It is hard to believe that it is the 25th anniversary of the loss of Yitzhak Rabin.
He was the embodiment of modern Israel. He was the first Israeli leader who was native-born. He fought its wars and built the Israeli military from the time he was a young commander in the Palmach, defending Jerusalem in 1948, to being chief of staff of the Israel Defense Forces in the 1967 war. But Rabin led his country not just in war, but also in peace-making.
The sad anniversaries of his assassination have been an occasion to salute his leadership and his political courage.
Whether in the pursuit of peace or war, it is important to recall that his actions came from the same place: his assessment of reality. He saw the world as it was, even as he sought to change it.
Rabin was highly analytical and his analysis was informed not only by developments but also by Israel’s ethos of self-reliance — and his actions were always guided by what he believed Israel’s national interest required.
That, not the needs of his political base, determined his decisions. No political leader, including Rabin, likes to make decisions that will trigger fierce opposition. But if the reality required him to act, he did so, believing that do otherwise was simply irresponsible. And he never shied away from taking responsibility: whether it was readying a resignation letter in case the Entebbe rescue mission failed; or actually resigning as PM in 1977 over the minor scandal of his wife’s bank account; or taking the blame in 1994 for the military’s failed raid, which resulted in the death of Nachshon Wachsman, a young Israeli corporal who had been kidnapped by terrorists.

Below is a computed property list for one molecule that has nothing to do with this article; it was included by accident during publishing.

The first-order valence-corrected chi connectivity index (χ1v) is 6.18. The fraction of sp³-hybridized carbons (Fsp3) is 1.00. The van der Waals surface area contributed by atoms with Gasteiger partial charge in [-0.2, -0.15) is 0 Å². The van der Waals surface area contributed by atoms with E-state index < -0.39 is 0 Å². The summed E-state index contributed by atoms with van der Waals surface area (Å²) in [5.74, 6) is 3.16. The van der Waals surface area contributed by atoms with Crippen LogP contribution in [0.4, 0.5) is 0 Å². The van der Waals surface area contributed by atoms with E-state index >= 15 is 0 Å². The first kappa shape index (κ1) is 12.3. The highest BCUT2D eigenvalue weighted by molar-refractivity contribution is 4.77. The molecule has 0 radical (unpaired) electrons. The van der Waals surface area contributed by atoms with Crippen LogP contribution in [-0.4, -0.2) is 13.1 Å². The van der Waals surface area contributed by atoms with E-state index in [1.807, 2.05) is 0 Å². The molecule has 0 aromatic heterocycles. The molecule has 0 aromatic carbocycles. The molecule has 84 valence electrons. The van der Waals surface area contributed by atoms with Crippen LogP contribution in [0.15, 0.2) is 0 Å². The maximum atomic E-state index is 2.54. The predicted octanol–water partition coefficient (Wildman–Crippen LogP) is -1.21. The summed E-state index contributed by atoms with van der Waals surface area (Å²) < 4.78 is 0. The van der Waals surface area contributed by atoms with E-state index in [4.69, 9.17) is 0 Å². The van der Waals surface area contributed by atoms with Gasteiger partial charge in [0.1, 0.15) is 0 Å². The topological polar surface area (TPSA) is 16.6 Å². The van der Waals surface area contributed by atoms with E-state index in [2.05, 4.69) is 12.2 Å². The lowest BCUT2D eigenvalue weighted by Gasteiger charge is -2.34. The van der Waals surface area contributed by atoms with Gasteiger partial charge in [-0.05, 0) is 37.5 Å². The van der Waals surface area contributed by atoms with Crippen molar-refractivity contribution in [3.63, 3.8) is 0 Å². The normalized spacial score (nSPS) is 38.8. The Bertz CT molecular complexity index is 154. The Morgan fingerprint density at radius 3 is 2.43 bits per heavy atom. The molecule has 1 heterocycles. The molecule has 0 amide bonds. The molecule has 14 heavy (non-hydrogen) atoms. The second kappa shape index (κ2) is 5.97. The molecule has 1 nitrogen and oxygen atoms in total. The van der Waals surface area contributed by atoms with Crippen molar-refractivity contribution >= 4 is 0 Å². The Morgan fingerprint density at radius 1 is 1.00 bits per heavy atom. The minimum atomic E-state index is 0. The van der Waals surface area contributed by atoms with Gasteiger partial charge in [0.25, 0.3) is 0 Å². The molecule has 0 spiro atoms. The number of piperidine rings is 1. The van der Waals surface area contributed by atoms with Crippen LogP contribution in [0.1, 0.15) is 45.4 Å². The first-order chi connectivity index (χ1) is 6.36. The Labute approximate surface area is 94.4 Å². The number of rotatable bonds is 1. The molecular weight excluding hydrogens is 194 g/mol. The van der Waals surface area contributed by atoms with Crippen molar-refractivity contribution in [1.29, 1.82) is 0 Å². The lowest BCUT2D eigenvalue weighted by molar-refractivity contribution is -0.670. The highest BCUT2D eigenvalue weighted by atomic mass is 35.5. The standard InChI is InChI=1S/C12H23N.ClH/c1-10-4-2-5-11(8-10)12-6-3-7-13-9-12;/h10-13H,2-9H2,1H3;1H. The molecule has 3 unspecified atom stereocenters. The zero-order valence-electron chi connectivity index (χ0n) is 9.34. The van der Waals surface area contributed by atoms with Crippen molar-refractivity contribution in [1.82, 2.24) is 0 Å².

The decision to pursue the Oslo process and recognize the Palestine Liberation Organization — an organization whose leader, Yasser Arafat, was responsible for the deaths of many Israelis — marked Rabin’s effort to end the conflict with the Palestinians. The First Intifada, or uprising, in the late 1980s told Rabin, then the defense minister, that there was no military solution to the conflict with the Palestinians.
As he put it at the time, Israel could not put its head in the sand and pretend that it did not have to deal with the PLO. No one else could represent the Palestinians. He knew the risks and had his doubts. He told one of us in February 1995 that he did not know if it was possible to reach an agreement with Arafat to end the conflict, but that he would build a separation fence in order to partition the land if a peace agreement proved impossible to achieve. He knew the risks of trying, and also the risks of doing nothing.
He was not naïve. If agreement was not possible, he would act unilaterally, but in a way that both preserved Israeli security and its character and identity.
Rabin would not let Israel slide into a binational reality — one state for two people — the antithesis of a Jewish and democratic homeland. These were the twin engines of Zionism that he fought to safeguard. Only partitioning the land, which later became known as the two-state solution, would do this.